Honey Locust Honky Tonk was far from the only record Robert Pollard put out this year, but it was the most notable. It was excellent top to bottom, which surprised coming from a man who will willfully go weird on the second (or first) half of a record. But it also condensed all Pollard’s oddball pop genius into one intricate yet potent dose. The layers were thick but sweet, the songs clever as always, but also deeply affecting. It felt like a moment where the endless stream of songs Pollard writes day in and day out found a path and travelled it, ambling and beautifully.
Now, he’s back with another solo record in 2013 (on top of Circus Devils’ records and Guided by Voices records and that Teenage Guitar project and whatever else I’m forgetting) and that record, Blazing Gentlemen, is not out to replicate Honey Locust Honky Tonk. In fact, one of the album’s true successes is, in comparison to its solo predecessor, Blazing Gentlemen lays plain a long-standing but overlooked fact: no matter that every record Pollard makes sounds like a Robert Pollard Record, no two really sound the same.
And so this record steps away from textured pop and instead applies the same focus to rumbling rock tunes. The songs here are short—16 songs in under 33 minutes—but unlike other recent Pollard records, nothing here feels like it gets short shrift. “Storm Center Level Seven” clocks in under two minutes but it still ebbs and flows like the tide, crashing through verses only to build on moody choruses, as Pollard sees something on the horizon, maybe “seven seconds to hell if I care,” but he feels at home in those gales of guitar, those thundering drums. The even shorter “Piccadilly Man” could sound like an interstitial piece, a slow palate cleanser before we get to the strange musical-number-cum-prog-rock shifts of “Professional Goose Trainer”. Instead, though, “Piccadilly Man” is a poignant moment of stillness, a moment of reflection in an album constantly charging forward, even if we’re not quite sure what it’s reflecting on.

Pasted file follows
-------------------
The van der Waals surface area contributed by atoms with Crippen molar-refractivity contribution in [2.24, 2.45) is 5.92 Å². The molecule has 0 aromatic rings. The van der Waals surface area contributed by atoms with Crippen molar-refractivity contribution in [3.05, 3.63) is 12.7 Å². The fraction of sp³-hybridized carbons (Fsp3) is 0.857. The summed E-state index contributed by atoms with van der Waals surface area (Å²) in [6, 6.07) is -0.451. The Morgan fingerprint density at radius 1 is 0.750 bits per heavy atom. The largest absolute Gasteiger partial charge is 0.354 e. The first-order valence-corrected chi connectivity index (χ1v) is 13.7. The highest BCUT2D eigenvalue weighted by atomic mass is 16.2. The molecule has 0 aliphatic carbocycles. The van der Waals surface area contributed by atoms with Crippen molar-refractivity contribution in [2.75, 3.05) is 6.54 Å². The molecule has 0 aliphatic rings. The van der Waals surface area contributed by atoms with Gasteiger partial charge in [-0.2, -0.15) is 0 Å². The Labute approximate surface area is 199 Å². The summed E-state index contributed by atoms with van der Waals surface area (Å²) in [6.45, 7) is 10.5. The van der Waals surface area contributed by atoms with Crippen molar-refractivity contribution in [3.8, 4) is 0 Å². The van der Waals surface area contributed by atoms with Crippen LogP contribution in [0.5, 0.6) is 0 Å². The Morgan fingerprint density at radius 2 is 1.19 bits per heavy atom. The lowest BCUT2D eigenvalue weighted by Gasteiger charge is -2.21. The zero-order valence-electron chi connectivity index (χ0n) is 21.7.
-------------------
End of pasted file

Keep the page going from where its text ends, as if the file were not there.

So the album gives us enough variety that things never stagnate in sameness, though it is at its best when it rumbles through songs like an old, reliable car. The chassis rumbles but the engine never quits when guitars groan and ripple on opener “Magic Man Hype”, or when they break down and scrape at the turf with a low bass on the bittersweet snarl of the title track. We also get the shadowy chug of “Return of the Drums”, a song that might feel too heavy if it weren’t for those lacerating guitars and Pollard breaking his low-register at all the right, triumphant moments. “1000 Royalty Street” is speedy power-pop, a tune that ends up bolstering the second half of the record, acting as a lean, lively counterpoint to the also excellent but chunkier “My Museum Needs An Elevator”.
And if that museum is to cover his whole career, then yeah maybe it should have an elevator. Like other records of the past few years, Blazing Gentlemen, on that song and elsewhere seems aware of the passing of time. It’s not the wise older man looking back, necessarily, but where Guided By Voices always seems to deeply in the moment, Pollard’s solo records feel more and more like things that ripple backward, aware of the countless years of listening to and making and living music that created them. So a song like “This Place Has Everything” feels both like that moment where you don’t know what to think up next and a winking joke about Pollard’s career and discography. Intentionally or not, the songs nod toward these self-reflective double-meanings. But it never feels like taking stock, but rather more like putting them in a long line of songs that came before. It’s not a look back on a life, per se, but on the countless dots that make up the huge, pointillist, and shape-shifting image of Pollard’s sound.
The album does fall a bit short of Honey Locust Honky Tonk‘s cohesion, as songs like “Tea People” and “Faking the Boy Scouts” get stuck in mid-tempo chugs that never quite assert themselves. But overall Blazing Gentlemen is a dynamic and exciting record, one that is catchy while focusing more on curious chord progressions than clear-cut hooks, one that reminds us of Pollard’s gift for language by twisting our expectations in just the right moments, and one that powers though these songs but still leaves room for us to live in them a moment, unpeel the layers, and see what else is there. You’d think we’d run out of things to find in Pollard’s music by now, but Blazing Gentlemen assures us that not only is that hunt still on, but it’s also still satisfying.
// Sound Affects
"The man whose songs were recorded by Johnny Cash, Alan Jackson, Ricky Skaggs, David Allan Coe, The Highwaymen, and countless others succumbs to time’s cruel cue that the only token of permanence we have to offer are the effects of shared moments and memories.READ the article